Monday, June 3, 2019

The Iceman ....Ice and Coal

Early interesting Cars:
 old ice truck

But for today:
This morning over breakfast Sherry and I were talking about a local family she remembered, the Abee’s. She said all she could remember about them was that old Ms. Abee drove an A-Model Ford. When I was searching for land once, I learned the Abees were large land holders in Belmont and also owned the local Ice and Coal Company.

Once I found some Abee land for sale, I told my son if he did not want it, I did. He bought it. I had walked the acreage and found an old 1912 junk truck, I wanted it. However once the survey was completed the truck was 20 feet into to the neighboring Abee property. OUCH!

I had never thought of the odd combination of Ice and Coal. As I sat there I told Sherry I bet the reason was the Ice plant used huge amounts of coal to heat some type of machine that made ice. I do know it takes HEAT to refrigerate. I am not sure how the process was years ago.

The Iceman was a big part of Sherry’s and my life. Those big 200 lb blocks of ice on the ice truck, were mind boggling to kids.

To be honest I did a quick search on ‘artificial ice’ (how it was originally ID’d). Because the first 'ice' preserved was natural winter ice, cut from lakes and rivers and preserved with sawdust into the summer.

One story I read was of  a preacher in Mississippi that had actually seen the new artificial ice being made and told his congregation of the wonderful process and they fired him. He was of the devil, no man could make ice, only God.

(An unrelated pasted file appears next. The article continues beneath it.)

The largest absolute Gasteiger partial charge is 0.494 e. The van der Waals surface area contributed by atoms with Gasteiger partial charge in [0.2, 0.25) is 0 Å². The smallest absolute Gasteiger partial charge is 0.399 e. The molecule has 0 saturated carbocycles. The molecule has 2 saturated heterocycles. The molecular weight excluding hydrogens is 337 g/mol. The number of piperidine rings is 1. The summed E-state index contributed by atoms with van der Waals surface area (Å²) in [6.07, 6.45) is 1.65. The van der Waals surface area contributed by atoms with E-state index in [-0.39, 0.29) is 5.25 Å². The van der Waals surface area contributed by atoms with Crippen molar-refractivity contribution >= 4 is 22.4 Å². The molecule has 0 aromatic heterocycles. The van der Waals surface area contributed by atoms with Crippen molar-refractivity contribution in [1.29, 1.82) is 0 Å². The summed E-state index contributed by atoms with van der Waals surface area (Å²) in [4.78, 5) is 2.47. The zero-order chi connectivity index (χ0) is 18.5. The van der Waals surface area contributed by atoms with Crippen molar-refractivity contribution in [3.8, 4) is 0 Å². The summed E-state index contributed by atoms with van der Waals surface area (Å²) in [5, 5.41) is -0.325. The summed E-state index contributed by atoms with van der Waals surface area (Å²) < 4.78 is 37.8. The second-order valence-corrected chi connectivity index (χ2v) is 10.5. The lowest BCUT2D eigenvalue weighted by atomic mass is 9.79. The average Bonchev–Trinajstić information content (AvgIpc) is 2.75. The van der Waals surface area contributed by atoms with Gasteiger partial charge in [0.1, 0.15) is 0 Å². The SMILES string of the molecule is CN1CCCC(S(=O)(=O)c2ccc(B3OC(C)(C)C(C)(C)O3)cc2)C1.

You think of it, it was a wonderful thing, now we take it for granted. LOL  
If you  know how they produced the heat to make ice, tell me. I could not find it on a quick search.
Nite Shipslog 


Mevely317 said...

Heat to refrigerate? Whoa … that's giving my mind something to chew on! My Tom recalls the ice truck coming around (coal, too) south Chicago … all the neighborhood kids yammering for icy shavings.
Pity 'someone' couldn't slip that junk truck into neutral and give it a shove. Say 20 feet?

Have a beautiful day!

Mevely317 said...

Hi Jack. Tom again.Don't know how the ice was made or if it was cut from the lake,,I do remember that it, the same as the coal was delivered in a horse drawn wagon. Mom used to put a sign in the window and the man would cut / chip it to size to fit the Ice Box. The coal was bagged and hand carried to a basement window and dumped into the coal storage bin.

Glenda said...

Wow, this brought back memories of Mom cooking on our kitchen coal stove. We hated filling and dragging in the coal bucket and it did create a lot of soot, but we sure loved the biscuits!!! Interest question, if you find an answer please let us know. Hugs from Chobee, Glenda

Lisa said...

Im just thinking Ice was sold in the Summer and coal was sold in the Winter.
I had a teacher Mr. Abee at South Point. Wonder if there is a relation.


betty said...

Mom mentioned getting ice delivered growing up. I remember coal being delivered. Both served great purposes.


JOHN said...

So great to see you are still blogging. I will try once again to get my blog up and running

I'm mostly known as 'MA' said...

We have an old ice house in our fair city that is still standing but not used anymore. Of course, Ice cubes are now for sale at most any gas station or grocery store. And coal was delivered to many homes as a source of fuel to heat their home. I have lived in homes where the old coal shoot to the basement was still there, but no longer used. How they made the ice is beyond me but it is something that makes us wonder. I think they sold both coal and ice due to the fact that both were needed at the time. For years refrigerators were known as Ice boxes Some still call them that. My how times have changed....